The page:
Scientists have done well in scouring the DNA of humans to track our origins to the African continent.
But the ancient origins of an animal that is an honorary member of many human families has remained in doubt: We still don’t know where dogs came from.
A group of scientists who are in the middle of a grand examination of canine fossils and modern DNA proposed Thursday to turn the whole conversation on its head.
Suppose dogs didn’t evolve in one place, they suggested, but two. What if domestication of ancient wolves happened in both Asia and Europe — different wolves, different people?
Laurent Frantz and Greger Larson of Oxford University and an international team of scientists who are all part of a dog domestication project run out of Oxford, made the new argument in a paper published in the journal Science. They make clear that although they think their explanation best suits the available evidence, more evidence is needed to confirm it.
Scientists who were not part of the study agreed on the need for more evidence.
“It’s an intriguing hypothesis,” Adam Boyko, a canine geneticist at Cornell University, said.
John Novembre, a geneticist at the University of Chicago, described the idea as “very provocative”
“It’s a hypothesis,” was as far as Peter Savolainen, a geneticist at the Royal Institute of Technology in Stockholm, would go. Dr. Savolainen has argued strongly, with limited support from other researchers, that dogs originated in East Asia, which, he noted, fits with at least half of the paper’s conclusion.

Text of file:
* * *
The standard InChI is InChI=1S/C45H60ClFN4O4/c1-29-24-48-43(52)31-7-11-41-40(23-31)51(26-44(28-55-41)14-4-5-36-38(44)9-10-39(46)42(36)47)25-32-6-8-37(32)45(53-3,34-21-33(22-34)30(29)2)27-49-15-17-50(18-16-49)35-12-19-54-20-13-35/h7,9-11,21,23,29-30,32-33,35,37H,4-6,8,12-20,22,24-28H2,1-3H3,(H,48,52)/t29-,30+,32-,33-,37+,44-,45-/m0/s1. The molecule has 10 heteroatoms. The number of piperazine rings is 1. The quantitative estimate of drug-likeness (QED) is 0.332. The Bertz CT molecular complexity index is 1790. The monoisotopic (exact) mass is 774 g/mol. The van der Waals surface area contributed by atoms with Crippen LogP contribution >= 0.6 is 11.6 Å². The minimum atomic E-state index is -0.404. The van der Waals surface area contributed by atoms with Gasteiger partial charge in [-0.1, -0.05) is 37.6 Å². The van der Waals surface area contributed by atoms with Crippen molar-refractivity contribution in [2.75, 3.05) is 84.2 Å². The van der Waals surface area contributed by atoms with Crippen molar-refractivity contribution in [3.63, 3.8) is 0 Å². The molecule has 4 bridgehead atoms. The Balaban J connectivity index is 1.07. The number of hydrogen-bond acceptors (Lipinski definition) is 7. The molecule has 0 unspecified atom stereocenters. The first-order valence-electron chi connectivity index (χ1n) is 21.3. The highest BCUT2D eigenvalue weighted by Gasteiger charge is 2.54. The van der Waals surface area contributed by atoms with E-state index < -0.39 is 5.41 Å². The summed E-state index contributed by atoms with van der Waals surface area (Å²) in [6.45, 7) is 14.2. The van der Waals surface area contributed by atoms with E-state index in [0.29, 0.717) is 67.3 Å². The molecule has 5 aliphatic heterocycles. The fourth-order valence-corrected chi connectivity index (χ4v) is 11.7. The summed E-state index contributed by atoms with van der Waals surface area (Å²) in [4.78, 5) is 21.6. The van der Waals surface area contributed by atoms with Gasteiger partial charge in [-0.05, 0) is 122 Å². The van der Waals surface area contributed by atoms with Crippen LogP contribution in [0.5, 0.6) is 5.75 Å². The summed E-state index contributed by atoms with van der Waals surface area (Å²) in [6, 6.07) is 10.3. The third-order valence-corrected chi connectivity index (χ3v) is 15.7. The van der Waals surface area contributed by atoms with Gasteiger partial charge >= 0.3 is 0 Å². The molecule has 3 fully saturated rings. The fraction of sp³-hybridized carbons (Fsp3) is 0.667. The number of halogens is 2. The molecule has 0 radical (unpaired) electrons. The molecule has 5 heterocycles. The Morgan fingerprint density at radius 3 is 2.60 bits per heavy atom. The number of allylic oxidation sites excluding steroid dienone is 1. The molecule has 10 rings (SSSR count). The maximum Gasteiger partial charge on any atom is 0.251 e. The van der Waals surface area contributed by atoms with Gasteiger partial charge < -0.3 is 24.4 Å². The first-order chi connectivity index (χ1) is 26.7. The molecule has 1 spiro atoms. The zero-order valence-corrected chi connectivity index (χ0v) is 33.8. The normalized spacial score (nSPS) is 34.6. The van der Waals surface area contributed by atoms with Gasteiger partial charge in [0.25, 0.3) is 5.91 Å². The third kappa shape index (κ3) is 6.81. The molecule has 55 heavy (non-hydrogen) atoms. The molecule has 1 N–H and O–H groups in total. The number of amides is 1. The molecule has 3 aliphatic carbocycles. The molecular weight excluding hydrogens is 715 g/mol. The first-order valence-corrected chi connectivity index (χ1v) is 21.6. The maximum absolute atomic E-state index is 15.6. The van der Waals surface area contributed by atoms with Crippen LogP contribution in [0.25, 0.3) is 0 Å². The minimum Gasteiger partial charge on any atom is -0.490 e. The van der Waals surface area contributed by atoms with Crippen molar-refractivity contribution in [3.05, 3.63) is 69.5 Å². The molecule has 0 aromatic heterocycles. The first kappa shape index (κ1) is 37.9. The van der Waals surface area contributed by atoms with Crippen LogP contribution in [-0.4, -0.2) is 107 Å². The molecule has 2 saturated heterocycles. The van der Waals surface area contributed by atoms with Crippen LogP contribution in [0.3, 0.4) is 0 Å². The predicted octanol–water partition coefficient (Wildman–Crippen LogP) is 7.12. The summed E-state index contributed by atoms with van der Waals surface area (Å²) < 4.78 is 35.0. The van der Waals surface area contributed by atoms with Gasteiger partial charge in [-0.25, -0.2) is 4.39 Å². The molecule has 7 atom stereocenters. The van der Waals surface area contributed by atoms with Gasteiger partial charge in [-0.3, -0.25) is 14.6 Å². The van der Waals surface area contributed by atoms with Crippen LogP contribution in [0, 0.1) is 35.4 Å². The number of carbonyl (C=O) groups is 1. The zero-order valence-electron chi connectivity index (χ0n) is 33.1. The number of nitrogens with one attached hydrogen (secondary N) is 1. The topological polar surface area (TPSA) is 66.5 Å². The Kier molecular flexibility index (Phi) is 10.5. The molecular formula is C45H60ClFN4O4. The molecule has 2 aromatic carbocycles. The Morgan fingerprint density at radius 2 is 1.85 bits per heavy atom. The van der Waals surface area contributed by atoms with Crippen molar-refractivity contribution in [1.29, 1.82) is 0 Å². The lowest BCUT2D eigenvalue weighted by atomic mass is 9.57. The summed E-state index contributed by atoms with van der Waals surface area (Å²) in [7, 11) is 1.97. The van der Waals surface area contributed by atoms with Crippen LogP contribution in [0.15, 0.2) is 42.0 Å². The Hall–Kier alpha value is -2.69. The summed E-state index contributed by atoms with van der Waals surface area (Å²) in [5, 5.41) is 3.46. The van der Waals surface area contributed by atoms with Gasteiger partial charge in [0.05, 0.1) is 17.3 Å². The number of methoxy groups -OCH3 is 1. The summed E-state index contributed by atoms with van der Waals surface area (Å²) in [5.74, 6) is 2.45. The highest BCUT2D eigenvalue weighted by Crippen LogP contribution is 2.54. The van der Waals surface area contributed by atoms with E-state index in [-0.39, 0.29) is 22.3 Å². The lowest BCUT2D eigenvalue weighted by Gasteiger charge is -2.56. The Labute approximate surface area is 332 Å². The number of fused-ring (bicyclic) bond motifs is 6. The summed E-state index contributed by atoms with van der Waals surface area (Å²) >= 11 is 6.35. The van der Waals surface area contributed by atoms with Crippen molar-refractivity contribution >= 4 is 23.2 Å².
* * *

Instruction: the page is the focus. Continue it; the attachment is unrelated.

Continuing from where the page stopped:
The notion of a dual origin of dogs is something new for geneticists, but Dr. Larson said archaeologists have long considered the possibility that dogs were domesticated more than once.
Separate domestications have occurred with other animals. Dr. Larson and Keith Dobney of Liverpool University found that wild boars were domesticated twice, once in China and once in Anatolia, part of modern Turkey.
For the new study, Dr. Larson and Dr. Frantz obtained DNA sequences from 59 ancient dogs and a complete genome from a 4,800 year-old-dog fossil found at Newgrange, a well-known archaeological site in County Meath, Ireland. They also analyzed other DNA evidence.
They found a deep split between two groups — modern East Asian dogs and those from the Middle East and Europe.
They calculated mutation rates based on the known age of the Irish dog and considered archaeological evidence of migrations as well.
They said the overall picture could be explained two ways — by dogs originating in East Asia and then migrating west, or by dogs originating in Europe and Asia. They said there was a lack of archaeological evidence for an early, steady spread of dogs from an Eastern origin. And, they said, dog fossils from Europe dating to 15,000 years ago predated known migrations.
So they concluded that dogs most likely originated both in Europe and in Asia. The Asian dogs then migrated with humans to Western Europe and the Middle East.
Although the new explanation may seem to complicate an already tangled discussion, Dr. Larson says it actually clears up confusion by explaining two competing ideas, the western and eastern origins of dogs.
Because of the dog domestication project and other ongoing studies of ancient DNA, this is one scientific dispute that may well be solved.
“It’s really an exciting moment,” said Dr. Savolainen.
We may soon know where dogs come from. But not just yet.